More information: The George Inn website and the Wikipedia article.

Get there: The village is just off the A36 south of Bath on the B3110/A366. Bus: 267 from Bath.

Wednesday, 5 May 2010

A ride home from Kent

My sister is awesome. She takes pictures of me whilst I'm on my motorbike, which I often can't take myself for obvious reasons.

Here's a few shots (nothing particularly interesting) of a ride home from Kent, where we went to pick up a typewriter she won off eBay - which is what the big lump in the topbox at the back is.

Kent - the Garden of England!:

A102 in Greenwich. Canary Wharf/Isle of Dogs is in the distance whilst the O2/Millenium Dome is on the right.:

A102, coming up to the original Blackwall Tunnel - built by the London County Council between 1892 and 1897. This arch is one of the original gatehouses for the entrance of the tunnel. It's northern counterpart in Poplar was demolished in 1958 to make way for the newer tunnel. In a way, it's amazing how modern traffic still passes under this (I mention this, as Temple Bar was dismantled for traffic reasons). A second tunnel was built in the 1950's-60's for the increased traffic. The reason the original tunnel is so bendy was so that horses do not get shocked when they see sunlight after coming out at the other end. The second tunnel is a lot smoother as there was no need to cater for horses.:
And here we are, inside the tunnel (A102).:

We're now out of the Blackwall Tunnel, and on Aspen Way (A1261). This road cuts across the northern part of the peninsula that is the Isle of Dogs, and passing it just before the Limehouse Link. This road is one of the quicker ways to get into central from the East/South-East London (the other options being the A2 at certain hours, A11 and A13). On the left is Billingsgate market, which is where one can buy fish in wholesale I believe, and the towers that dominate the skyline of the Canary Wharf area. The tall tower on the left is 1 Churchill Place, which is the Barclays Headquarters and was designed by HOK International. The taller building on the right is 8 Canada Square, which is the headquarters of HSBC and was designed by Foster and Partners:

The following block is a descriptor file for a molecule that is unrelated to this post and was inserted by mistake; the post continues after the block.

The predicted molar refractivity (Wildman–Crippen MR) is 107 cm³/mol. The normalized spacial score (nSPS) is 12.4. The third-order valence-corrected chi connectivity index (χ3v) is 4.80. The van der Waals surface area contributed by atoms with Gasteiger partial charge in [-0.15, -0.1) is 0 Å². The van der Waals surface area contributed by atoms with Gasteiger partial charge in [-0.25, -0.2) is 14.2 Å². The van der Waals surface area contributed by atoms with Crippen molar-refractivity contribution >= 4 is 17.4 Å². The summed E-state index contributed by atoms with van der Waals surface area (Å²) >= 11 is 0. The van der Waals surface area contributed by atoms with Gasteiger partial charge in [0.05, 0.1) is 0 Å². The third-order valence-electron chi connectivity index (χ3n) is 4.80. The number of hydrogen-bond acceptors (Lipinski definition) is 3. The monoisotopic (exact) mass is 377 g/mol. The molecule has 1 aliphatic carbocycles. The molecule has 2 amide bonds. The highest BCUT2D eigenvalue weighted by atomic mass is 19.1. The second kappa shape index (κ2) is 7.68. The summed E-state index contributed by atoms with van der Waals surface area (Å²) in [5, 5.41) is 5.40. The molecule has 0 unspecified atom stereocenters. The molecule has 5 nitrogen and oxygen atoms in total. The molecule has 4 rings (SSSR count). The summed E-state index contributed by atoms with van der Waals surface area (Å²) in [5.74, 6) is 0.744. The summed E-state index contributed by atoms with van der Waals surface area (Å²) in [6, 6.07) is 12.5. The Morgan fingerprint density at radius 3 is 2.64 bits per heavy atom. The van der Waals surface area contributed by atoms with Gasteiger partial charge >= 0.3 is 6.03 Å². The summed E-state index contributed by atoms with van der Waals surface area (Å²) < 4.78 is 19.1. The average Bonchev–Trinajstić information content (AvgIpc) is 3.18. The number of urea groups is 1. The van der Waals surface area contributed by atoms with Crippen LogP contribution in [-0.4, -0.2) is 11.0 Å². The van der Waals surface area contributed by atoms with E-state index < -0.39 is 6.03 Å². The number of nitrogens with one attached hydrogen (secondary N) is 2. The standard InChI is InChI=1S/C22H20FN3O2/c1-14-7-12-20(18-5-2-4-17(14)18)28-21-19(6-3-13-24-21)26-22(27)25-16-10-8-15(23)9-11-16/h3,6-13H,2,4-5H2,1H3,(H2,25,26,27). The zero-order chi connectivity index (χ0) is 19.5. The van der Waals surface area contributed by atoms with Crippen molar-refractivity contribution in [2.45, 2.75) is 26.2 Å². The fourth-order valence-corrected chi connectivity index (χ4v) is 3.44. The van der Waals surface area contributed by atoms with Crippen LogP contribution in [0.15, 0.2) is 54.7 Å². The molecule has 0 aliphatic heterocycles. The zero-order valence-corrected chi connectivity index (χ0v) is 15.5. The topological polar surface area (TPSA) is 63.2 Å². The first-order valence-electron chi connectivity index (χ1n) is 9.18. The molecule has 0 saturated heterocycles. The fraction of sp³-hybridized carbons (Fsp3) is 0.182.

After the Limehouse Link and past the Tower of London, this next tunnel is the Upper Thames Street Tunnel. Once a dark and dingy tunnel, it has since been enhanced with stupidly bright lights between the lanes, making this a pretty cool tunnel. Unfortunately, this picture does the tunnel no justice:

That's it for today!

Sunday, 2 May 2010

See some deer in London!

London, as packed and crowded as some of you may think it is (I'm referring to those people who tell me they don't particularly like London because there's too many people) still has some nice spots to relax in. Aside from the obvious parks in central and the lesser known ones a little further from central, one of my favourites is definitely Richmond Park. Here you can find deer roaming freely, and just sitting there on the grass, not bothered by the traffic nearby.

By far, one of my favourite things to see in London - Deer!

Pictures courtesy of my sister.

Get there: Richmond (walk through the centre and up Richmond Hill), Mortlake (walk down Sheen Lane), Norbiton (Wolverton Avenue > Queens Road)